A Prisoner of Birth by Jeffrey Archer and The Count of Monte Cristo by Alexandre Dumas – two of the best novels I have ever read. Dumas’ story is so brilliant and gripping, it’s certainly a must-read masterpiece. I needed some time to master up courage and start reading it, but soon afterwards I realised it was a page-turner. As for Jeffrey Archer, I like his oeuvre so much that I even devoted my MA thesis to three of his books. A Prisoner of Birth is one of them. Here, I’ll reveal an excerpt of my study “Stylistic Devices for Presenting Class Conflicts: Jeffrey Archer’s Novels Kane and Abel, A Prisoner of Birth and Only Time Will Tell”.
It’s not a juxtaposition of the two works in general. I’ve done that in my thesis, but it’s quite long. It is about Beth and Mercedes and the theme of love. I am not showing off with my analysis; perhaps, it’s less academic than it should be. But I just can’t miss the opportunity to share a few lines about The Count of Monte Cristo and one of its most successful retellings, both really good reads.
Revenge is probably the central theme in both novels, but it should be emphasised that the lust for retribution has been caused by another emotional condition, not less powerful – love. I would say that in A Prisoner of Birth the theme of love is as important as the other one because of the steady relationship between the protagonist and his fiancée. Archer makes the theme of love much more prominent; it does not stay in the background to emerge only occasionally, but on the contrary, it supports the plot’s development from the first lines of the book and continues until the last chapter. In both stories, there is a woman who becomes a reason for the main character to seek vengeance, his primary stimulus to keep moving ahead in a dangerous game with an uncertain result. What distinguishes Archer’s book, however, is the fact that his protagonist is spared the deep damage that love can do to a person. While Dantés faces the shocking betrayal of his beloved Mercedes, Danny Cartwright experiences true and appealing love in its purest form. Not only does Beth wait for him with the ceaseless hope that he will be acquitted and released, but she also never stops searching for a way to help him.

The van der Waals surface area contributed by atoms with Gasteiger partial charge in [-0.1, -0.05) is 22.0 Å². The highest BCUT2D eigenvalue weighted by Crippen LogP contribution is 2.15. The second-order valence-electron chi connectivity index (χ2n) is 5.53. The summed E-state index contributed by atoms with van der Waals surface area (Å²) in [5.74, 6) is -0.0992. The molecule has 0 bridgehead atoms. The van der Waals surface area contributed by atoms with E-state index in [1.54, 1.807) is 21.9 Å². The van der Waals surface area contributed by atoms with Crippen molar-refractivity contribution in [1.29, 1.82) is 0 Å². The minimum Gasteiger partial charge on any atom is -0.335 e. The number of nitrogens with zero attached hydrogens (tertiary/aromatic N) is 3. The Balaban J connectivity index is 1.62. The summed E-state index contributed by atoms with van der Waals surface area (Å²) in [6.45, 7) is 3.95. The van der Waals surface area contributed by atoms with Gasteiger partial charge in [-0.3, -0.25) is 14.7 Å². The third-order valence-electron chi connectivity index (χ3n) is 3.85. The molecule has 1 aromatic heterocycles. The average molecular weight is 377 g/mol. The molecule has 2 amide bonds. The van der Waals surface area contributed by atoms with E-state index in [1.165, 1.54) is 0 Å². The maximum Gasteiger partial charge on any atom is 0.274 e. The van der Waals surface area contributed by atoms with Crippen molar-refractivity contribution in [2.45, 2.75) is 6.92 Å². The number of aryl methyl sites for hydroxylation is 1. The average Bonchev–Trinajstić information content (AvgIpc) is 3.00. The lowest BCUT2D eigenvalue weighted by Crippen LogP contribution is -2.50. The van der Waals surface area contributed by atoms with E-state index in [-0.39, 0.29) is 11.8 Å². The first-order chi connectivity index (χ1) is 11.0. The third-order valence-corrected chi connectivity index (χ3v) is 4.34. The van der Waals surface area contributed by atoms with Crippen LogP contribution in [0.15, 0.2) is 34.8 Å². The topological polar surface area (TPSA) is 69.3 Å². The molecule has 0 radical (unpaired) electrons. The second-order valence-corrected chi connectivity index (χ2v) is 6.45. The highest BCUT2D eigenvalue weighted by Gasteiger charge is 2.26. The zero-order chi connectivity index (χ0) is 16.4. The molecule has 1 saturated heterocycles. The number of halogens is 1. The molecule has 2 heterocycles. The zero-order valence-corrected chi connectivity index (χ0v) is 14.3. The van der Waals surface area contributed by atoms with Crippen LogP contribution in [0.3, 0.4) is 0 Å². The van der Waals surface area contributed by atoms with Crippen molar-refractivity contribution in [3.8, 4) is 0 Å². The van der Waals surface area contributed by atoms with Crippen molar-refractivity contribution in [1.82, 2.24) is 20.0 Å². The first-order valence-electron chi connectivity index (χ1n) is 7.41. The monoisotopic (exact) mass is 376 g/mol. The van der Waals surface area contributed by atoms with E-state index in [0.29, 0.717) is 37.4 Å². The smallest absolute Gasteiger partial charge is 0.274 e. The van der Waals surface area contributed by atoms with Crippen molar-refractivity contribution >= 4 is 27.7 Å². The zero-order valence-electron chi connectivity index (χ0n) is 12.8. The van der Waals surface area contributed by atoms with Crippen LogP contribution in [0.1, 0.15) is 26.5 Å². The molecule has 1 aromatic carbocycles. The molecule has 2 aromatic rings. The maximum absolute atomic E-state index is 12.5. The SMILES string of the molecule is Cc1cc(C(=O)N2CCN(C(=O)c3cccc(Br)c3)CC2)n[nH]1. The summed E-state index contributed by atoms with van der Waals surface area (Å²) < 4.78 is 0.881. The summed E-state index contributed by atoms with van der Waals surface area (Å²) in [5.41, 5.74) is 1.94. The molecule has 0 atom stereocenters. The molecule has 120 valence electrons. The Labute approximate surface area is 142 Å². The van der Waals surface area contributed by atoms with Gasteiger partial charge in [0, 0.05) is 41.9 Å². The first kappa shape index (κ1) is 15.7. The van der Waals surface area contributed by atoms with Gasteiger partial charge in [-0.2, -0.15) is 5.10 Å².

In this sense, Archer prefers to avoid the traditional notion of the obedient woman who would choose humbleness rather than a rebellion in her life. In contrast with Dumas’ female character, he portrays the contemporary woman as strong and unyielding – her image is imbued with perseverance, courage, and desire for justice and equality; she is hardly interested in the obsolete rules of social hierarchy or gender division, and not at all touched by class prejudice. Beth epitomises all the positive features of the emancipated woman who is ready to oppose the world if this can help her to save her love. It could be said that Archer’s heroine, with her tenacity and emotional resilience, is met with more approval by the reader; although I think her implicit love towards the main character prevents the plot from any unexpectedness as far as their relationship is concerned. In this respect, A Prisoner of Birth manifests once again Jeffrey Archer’s intention of writing books that come up to the audience’s expectations. In my opinion, however, depicting love as something unquestionable and steady is a merit rather than being a drawback, because thus, the author can focus on the central theme of the novel – class differentiation and all the devastating consequences it may bring to an individual, as well as the human impotence in eradicating this phenomenon for centuries.